• Sorry I just realized the recipe was not in that post. Here is the procedure I used for the Kassler. Ribmeister, I made Kassler Rippchen this weekend for the first time and it came out delicious. My wife and I usually but it from Forest Pork Store or Karl Ehmer (both on Long Island) but I wanted to try making it. After a long and I mean long search I finally came upon this recipe and like I said it was great. I used a boneless center cut Pork loin rather then the usual bone-in loin. Please let me know if you make it and how you like it. Kassler Rippchen German Smoked Pork, "Kasseler", is a salt-cured pork loin or pork chop which is smoked with beech wood or alder. Germans use "Kasseler" as a tasty addition to kale and cabbage recipes, or bake it like American ham. Most people buy "Kasseler" ready to cook, but it is difficult to find in the US. The smoke imparts much of the flavor in the meat - Germans most often use alder, while the US cuisine calls for maple or hickory smoke. This recipe, calls for a 48 hour, wet cure followed by a hot smoke of just a couple of hours, resulting in fully cooked meat. Prep Time: 72 hours, 0 minute Cook Time: 3 hours, 0 minute Ingredients: * ***Brine*** * 4 liters (1 gallon) water * 350 grams kosher salt * 225 grams sugar * 42 grams pink salt1 * Fresh or dried sage leaves * 1 tsp. dried thyme * 1 T. juniper berries * 1 tsp. coriander * Garlic cloves (optional) * ***Meat*** * 1 pork loin without back ribs, 4 - 5 pounds * ***Equipment*** * Alder or beech wood chips * Smoker or grill * Charcoal * Meat thermometer Preparation: Stir together the ingredients for the brine and heat to a simmer to dissolve all the salt and sugar. Refrigerate until completely cold. Prepare the loin by removing all but a thin layer of fat. I recommend a loin, not a rib roast (back ribs attached - common in commercial "Kasseler") for home processing. Place the loin in the brine and weight it down with a plate or other object to keep it submerged. Refrigerate for 48 hours. Remove the loin from the brine. Discard brine. Wash off the pork with cold water and pat dry. You may dry it in the refrigerator for up to a day (do not cover with any wrap). Prepare your smoker: Start your charcoal fire in the bottom of the smoker an hour before you want to smoke the meat. Soak 2 cups (or so) of wood chips2 (preferably alder for this project) in some water. Place your smoking tray (or aluminum foil tray) on top of the charcoal and add 1/2 cup wet wood chips. Place the grill about a foot above that. Place the meat on the grill, cover and smoke 2 - 3 hours, until the internal temperature is 150°F or above. Add more wet chips as needed to keep the smoke up. You may choose to roast the brined meat instead, or if you are having trouble with the smoker just bring it inside and finish the cooking process in the oven. Heat the oven to 450°F and cook the meat for 10 minutes. Lower the temperature to 250°F and roast the meat for 2 - 3 hours, until the internal temperature reaches 150°F. Eat warm or cut and wrap. Refrigerate to 4 days or freeze for 2-3 months.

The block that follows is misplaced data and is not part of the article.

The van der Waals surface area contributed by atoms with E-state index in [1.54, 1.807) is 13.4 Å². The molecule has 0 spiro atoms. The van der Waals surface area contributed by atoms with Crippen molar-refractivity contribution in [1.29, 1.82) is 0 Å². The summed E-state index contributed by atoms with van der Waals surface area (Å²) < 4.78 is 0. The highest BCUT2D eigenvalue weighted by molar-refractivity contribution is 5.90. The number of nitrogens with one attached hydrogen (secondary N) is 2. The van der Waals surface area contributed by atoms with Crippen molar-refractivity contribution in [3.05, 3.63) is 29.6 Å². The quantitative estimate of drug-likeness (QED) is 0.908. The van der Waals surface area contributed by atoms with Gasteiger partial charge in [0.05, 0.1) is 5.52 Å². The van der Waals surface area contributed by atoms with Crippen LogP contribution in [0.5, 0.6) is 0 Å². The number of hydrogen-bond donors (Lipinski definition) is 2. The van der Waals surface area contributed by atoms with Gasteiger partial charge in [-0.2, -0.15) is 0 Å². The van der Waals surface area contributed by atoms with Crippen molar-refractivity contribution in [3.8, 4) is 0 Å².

Everyday is Saturday and tomorrow is always Sunday.
  • StoaterStoater Posts: 292
    Thanks Guys @GlennM and @Retired RailRoader, I will let you know how my cook goes once I pick up some curing salt.  I think you posted the same recipe as is in the link I posted in the main body of my question, but that's great just confirms that it must be a good one, your right though it was hard to find.